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Is it usual to need a grade A GCSE to do A level maths now?

(436 Posts)
Jella2u Fri 23-Aug-13 16:59:37

Disappointment here too. Son has got 10 GCSE's grade A-C. So what's the prob? You have no prob! Yes I do!!!
He got a grade B, yes that's right, B for Bertie for Maths. The school (which is a comprehensive turned Academy ) will let him do his Physics, Chemistry and Biology, but not Maths for which they say a Grade A is required unless you've clocked up a total of 224 points between the last 2 module papers. Unfortunately his tally was 205. Husband went up suited and booted to the school this morning to plead son's case. Phoned us this afternoon - no go. Have said this to all who got a B. So nothing personal there.
Have tried to contact other schools this afternoon. Needless to say all are shut. Local Authority very helpful and recommended emailing. Are schools running a clearing system that I don't know about? Do tell.
School did offer Statistics as a replacement this morning, but by this afternoon that was off the menu as no-one wants to do it. There are 7 pupils in this maths grade B situation who want to do A level Maths. Strangely the school says Chemistry, Physics, Biology and Maths are the most difficult subjects. So they might be for most people, but what if your child is the one that has had to struggle with French, Music, English Language and bid their time to do the supposed hard four?
We feel he needs A level maths to support science subjects.
Unfortunately, I said we would be back with an answer as to taking up a place with some sort of substitute for Maths before term starts. Every chance if I can't get something sorted fast he will be a well educated NEET!!!
All ideas welcome. Thanks in advance.

17leftfeet Sat 30-Nov-13 12:40:33

Pretty sure you have to pay for advertising?

jessabell Tue 02-Sep-14 22:24:20

Son was able to get an A at Gcse after teacher taught a small group the information needed answer the questions. He now just starting his A level maths. Aware of how hard it is. His sister tried and failed she straight A Gcse . She said she wasn't that interested in it (didn't put the time in). He wants to do physics a level its recommended to do maths.

Jcstev Tue 30-Aug-16 22:35:02

So, how did it all work out?

Coconutty Wed 31-Aug-16 09:32:13

Message withdrawn at poster's request.

baringan Wed 31-Aug-16 17:35:31

Damn. Just read the first few pages not realising it was old. Really want to know what happened now.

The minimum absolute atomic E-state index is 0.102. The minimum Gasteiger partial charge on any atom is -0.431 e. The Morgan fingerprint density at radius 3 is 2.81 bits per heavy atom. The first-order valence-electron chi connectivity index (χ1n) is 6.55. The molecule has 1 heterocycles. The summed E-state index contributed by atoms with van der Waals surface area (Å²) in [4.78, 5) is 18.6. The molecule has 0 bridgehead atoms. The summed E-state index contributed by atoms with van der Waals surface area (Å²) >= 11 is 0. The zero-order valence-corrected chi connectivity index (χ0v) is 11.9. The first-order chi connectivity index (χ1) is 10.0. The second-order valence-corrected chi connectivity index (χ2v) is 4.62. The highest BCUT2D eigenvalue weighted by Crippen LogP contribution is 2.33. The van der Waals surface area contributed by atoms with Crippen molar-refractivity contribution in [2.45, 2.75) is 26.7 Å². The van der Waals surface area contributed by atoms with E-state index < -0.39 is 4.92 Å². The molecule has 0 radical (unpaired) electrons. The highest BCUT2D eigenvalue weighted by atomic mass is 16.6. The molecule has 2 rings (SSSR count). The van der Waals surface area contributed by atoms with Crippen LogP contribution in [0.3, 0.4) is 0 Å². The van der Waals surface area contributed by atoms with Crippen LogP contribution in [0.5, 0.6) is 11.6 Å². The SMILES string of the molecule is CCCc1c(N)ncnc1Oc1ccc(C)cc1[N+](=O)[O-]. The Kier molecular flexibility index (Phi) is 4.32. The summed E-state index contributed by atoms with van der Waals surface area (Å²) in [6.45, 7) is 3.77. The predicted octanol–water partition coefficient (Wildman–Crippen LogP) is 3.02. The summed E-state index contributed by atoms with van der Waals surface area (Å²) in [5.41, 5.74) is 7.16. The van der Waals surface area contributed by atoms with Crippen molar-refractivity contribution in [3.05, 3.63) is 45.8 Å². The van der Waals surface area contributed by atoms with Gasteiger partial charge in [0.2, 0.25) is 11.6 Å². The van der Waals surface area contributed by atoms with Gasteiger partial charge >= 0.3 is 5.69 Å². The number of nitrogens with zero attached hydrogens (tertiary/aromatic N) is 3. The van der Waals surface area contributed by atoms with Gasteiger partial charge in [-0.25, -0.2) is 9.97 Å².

user1471597558 Thu 01-Sep-16 23:05:28

I'd like to comment on what has been said previously about the jump from GCSE to A Level. My college allowed B students to take the A Level Maths but only let A* do further maths. When I took A Level maths (5 years ago), a lot of the work in the first term was similar to GCSE level, but the work quickly got harder. A lot of students that hadn't been taught the harder (last few questions on exam paper) material found it more difficult from the start.

I'd also like to point out that the other three sciences together could be a stressful workload alone. I did four 'Sciences': maths, chemistry, biology and geography, and one 'humanity', critical thinking. Even being mathematically minded, I found that I had to put a large effort into chemistry (hours outside of class time), and found the essay question at the back of the biology paper difficult. Physics is much more mathematically orientated and harder work than Geography.
(I have only read the first 7 pages so not sure if this has been said already.)

user1471597558 Thu 01-Sep-16 23:08:18

Oops, just looked at the date. Thought this was now.

dingit Fri 02-Sep-16 17:15:50


My Dd did maths GCSE early ( year 9) and did additional in year 10 and got a U. She retook it in year 11 and got a B. Tell her not to be disheartened.

fastdaytears Fri 02-Sep-16 18:16:58

We need an update! The OP's son might be a year into his MEng now

RunningLulu Sun 04-Sep-16 04:11:26

DD got onto A Level maths with a B at the sixth form of her school, but it was exceptional as she took her GCSE at 13 and is now 14. So I think a lower grade was more accepted. He could always take the A Level privately if he really wants to do it - lots of community colleges have evening classes, and it would show initiative when applying to uni.

errorofjudgement Sun 04-Sep-16 07:44:28

I remember reading this thread 3 years ago when it was current. Like others, I would love to know how this worked out.

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